Early November I headed for Leeuwarden to see two exhibitions. “Vrijheid, Vetes, Vagevuur” (Freedom, Feuds, Purgatory) at the Fries Museum has several references to nobility, but isn’t specifically about nobles or royals. It deals with the lost world of Tota Frisia in the full and late Middle Ages, when the Frisians were still free people and their territory much bigger than nowadays. To me it was interesting as my ancestors almost all come from the Province of Friesland. The exhibition opened its doors on 10 September 2022 and is open until 7 May 2023. There were also several other nice, small exhibitions to see.
Celebrate! at the Princessehof
However it was the Keramiekmuseum Princessehof, the National Museum of Ceramics, I was actually heading to this time. Their new exhibition opened on 29 October 2022 and is called “Feest! Van Pesach en Ketikoti tot Carnaval en Divali (Celebrate! From Passover and Ketikoti to Carnival and Diwali). The exhibition can be seen until 20 August 2023. The exhibition show how Dutch celebrate through a variety of festive tables, dishes and stories. Based on twelve different celebrations, the Princessehof presents a rich palette of personal, religious and cultural celebrations and commemorations that mark important moments in life. The exhibition features the children’s festival, Lunar New Year, Carnival, Passover, a students’ party, a birthday, a selamatan, a wedding, Eid al-Fitr (Sugar Festival), Ketikoti, Diwali and Christmas.
The exhibition was certainly colourful. Lots of tables, full of tableware in all kind of colours and shapes made me feel quite happy during my visit to the museum. Some cherished items were borrowed from people, many others came from the museum’s depot. A must is the audio guide I think, because partygoers from all over the country, and from all kind of cultures, talk about how they celebrate their traditional feasts. There were however so many stories, that I hardly had enough time to listen to all of them. You can also share your own experiences in an interactive way, by writing on a door to a student’s room or leave your own birthday on a board. There is also a festive photobooth (I guess that is where I had my photo taken) and create a nativity scene, which I must have missed.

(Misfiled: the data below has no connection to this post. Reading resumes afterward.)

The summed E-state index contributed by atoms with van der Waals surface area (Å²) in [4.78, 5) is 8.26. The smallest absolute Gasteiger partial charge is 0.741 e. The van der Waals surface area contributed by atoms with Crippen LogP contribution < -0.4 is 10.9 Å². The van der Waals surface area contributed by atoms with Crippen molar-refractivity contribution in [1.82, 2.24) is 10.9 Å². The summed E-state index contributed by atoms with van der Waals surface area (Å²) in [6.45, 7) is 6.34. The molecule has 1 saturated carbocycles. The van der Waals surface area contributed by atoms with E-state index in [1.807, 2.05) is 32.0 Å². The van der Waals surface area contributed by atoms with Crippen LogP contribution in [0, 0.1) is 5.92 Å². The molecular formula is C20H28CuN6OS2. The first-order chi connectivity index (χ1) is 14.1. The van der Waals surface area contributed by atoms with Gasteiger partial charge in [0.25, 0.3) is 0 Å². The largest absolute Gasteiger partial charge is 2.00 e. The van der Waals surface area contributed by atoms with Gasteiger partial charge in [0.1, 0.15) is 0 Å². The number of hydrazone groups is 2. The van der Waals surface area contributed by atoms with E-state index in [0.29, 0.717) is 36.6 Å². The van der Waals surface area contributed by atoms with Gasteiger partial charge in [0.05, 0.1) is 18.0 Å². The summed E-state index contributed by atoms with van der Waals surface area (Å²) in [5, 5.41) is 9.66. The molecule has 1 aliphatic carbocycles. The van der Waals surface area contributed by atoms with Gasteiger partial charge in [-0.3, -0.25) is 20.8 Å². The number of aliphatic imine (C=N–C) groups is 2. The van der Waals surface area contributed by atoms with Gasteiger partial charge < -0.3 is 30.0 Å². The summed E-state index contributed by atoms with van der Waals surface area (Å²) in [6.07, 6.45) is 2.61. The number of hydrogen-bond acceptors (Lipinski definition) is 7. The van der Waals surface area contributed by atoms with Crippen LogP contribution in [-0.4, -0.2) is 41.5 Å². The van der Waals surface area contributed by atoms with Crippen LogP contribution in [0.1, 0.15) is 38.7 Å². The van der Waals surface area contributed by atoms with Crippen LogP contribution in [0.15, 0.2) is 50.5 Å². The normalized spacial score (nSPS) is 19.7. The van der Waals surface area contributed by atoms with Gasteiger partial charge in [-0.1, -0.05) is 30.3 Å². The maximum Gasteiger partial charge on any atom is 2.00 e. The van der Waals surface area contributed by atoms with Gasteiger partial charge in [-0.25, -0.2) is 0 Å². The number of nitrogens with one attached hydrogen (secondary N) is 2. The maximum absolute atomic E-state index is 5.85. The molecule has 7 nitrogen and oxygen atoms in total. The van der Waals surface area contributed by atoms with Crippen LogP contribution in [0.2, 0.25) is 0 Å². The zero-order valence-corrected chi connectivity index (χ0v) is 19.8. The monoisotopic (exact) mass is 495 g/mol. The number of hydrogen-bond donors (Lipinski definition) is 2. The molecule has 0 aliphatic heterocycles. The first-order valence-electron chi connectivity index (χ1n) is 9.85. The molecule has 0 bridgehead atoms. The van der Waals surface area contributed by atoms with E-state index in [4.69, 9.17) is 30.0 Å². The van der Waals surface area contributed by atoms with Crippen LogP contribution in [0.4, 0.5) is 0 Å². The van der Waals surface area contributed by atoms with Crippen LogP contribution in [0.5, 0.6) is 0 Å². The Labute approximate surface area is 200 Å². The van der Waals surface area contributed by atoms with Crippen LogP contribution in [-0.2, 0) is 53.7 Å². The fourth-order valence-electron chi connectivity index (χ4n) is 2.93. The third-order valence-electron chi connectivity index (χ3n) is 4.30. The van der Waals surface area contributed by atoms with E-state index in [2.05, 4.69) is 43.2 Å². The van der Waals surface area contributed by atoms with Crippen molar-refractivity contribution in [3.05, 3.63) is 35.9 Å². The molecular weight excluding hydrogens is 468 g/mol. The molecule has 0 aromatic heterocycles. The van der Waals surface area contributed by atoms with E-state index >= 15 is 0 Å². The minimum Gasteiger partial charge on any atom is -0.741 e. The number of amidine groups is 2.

One of the tables set up in the exhibition is the birthday table of King Willem-Alexander of the Netherlands from 27 April 2017, when he turned 50 and invited 150 people sharing his birthday. The table – in a glass case – is set with a Sèvres-service, cutlery, glasses from the Royal Collection. Unfortunately the video of the King inviting everybody for his birthday was not loud enough to be heard. A few guests that were invited on the occasion tell how they normally celebrate their birthday on 27 April, and how special it is to share the day with the King. You can also try to set a royal table yourself, which even I didn’t dare to. But it was fun to scan the QR-code and see how it should have been done.
Maria Louise was here
After having seen the exhibition and some other parts of the museum I had tea and a petit four to celebrate my museum visit. The delicious petit four was unfortunately also the only thing you could get to eat in the tea room of the museum. Before my visit I therefore I had to go to the other side of the street for lunch.
Upon arrival in the museum I noticed a poster at the entry, which said that the unique light- and sound spectacle “Maria Louise was here” would be shown in the palace gardens for the last time that evening at 8pm. I paid a short visit to my sister before heading to see the show, that was only about 20 minutes long. Although one needed a free ticket, I was able to get in anyway. It was rather special to see the most known inhabitant of the former Princessehof Palace – or rather actress Ariane Schluter – projected on the walls of the building.
The show was directed by Jos van Kan. The media artist Frouke ten Velden created the images, while Max Knigge composed the music, played by the Noord Nederlands Orkest. Although I know something about Maria Louise, born a princess von Hessen-Kassel and the wife of Stadtholder Johan Willem Friso, I found it quite hard to actually follow the story from her arrival at the palace to her death. So I mainly took it as a light and sound show.
For people interested there is a hand-out booklet that you have to give back at the end of the tour, or buy after having visited the exhibition. There is also another book available, called “Kunst en koken. Kookboek Keramiekmuseum Princessehof” (Art and Cooking. Cookbook The Princessehof National Museum of Ceramics), published both in Dutch and in English. More than 400 pages combine ceramic and culinary art.
For the book, 45 masterpieces from Asia, the Middle East and Europe were selected from the Princessehof’s collections. They are shown in the book with photos and background stories. The book alo features dozens of unique recipes by nationally and internationally renowned chefs, culinary writers, bakers and other foodies, that were created especially for the tableware from the collections of the museum.
If you become a friend of the Princessehof before 1 December 2022 you will receive the cookbook as your welcome present. Otherwise the book by Karin Gaillard, Eline van den Berg and Teuntje Klinkenberg costs € 49.95, and surprisingly a bit less when buying it in Germany or France.
One thought on “Celebrate! A colourful exhibition in Leeuwarden”
It has been many years since you wrote about the royalty. Your website is special as you personally visit/visited different places and cover/covered the royal news.